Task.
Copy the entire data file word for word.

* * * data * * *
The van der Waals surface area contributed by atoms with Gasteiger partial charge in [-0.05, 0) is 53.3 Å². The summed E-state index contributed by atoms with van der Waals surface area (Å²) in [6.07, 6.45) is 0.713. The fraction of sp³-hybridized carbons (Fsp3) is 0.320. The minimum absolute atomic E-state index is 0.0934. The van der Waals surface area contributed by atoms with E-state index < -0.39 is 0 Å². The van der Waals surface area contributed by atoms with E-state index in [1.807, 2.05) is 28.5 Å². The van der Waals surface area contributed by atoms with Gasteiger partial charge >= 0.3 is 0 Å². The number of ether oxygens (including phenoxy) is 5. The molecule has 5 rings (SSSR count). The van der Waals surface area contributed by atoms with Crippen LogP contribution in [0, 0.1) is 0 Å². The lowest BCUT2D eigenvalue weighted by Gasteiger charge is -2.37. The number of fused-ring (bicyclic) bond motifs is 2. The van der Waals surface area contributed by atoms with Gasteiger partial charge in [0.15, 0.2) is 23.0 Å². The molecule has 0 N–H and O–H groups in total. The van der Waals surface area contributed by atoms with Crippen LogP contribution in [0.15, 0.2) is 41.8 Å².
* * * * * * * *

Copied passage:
The van der Waals surface area contributed by atoms with Gasteiger partial charge in [-0.05, 0) is 53.3 Å². The summed E-state index contributed by atoms with van der Waals surface area (Å²) in [6.07, 6.45) is 0.713. The fraction of sp³-hybridized carbons (Fsp3) is 0.320. The minimum absolute atomic E-state index is 0.0934. The van der Waals surface area contributed by atoms with E-state index < -0.39 is 0 Å². The van der Waals surface area contributed by atoms with E-state index in [1.807, 2.05) is 28.5 Å². The van der Waals surface area contributed by atoms with Gasteiger partial charge >= 0.3 is 0 Å². The number of ether oxygens (including phenoxy) is 5. The molecule has 5 rings (SSSR count). The van der Waals surface area contributed by atoms with Crippen LogP contribution in [0, 0.1) is 0 Å². The lowest BCUT2D eigenvalue weighted by Gasteiger charge is -2.37. The number of fused-ring (bicyclic) bond motifs is 2. The van der Waals surface area contributed by atoms with Gasteiger partial charge in [0.15, 0.2) is 23.0 Å². The molecule has 0 N–H and O–H groups in total. The van der Waals surface area contributed by atoms with Crippen LogP contribution in [0.15, 0.2) is 41.8 Å².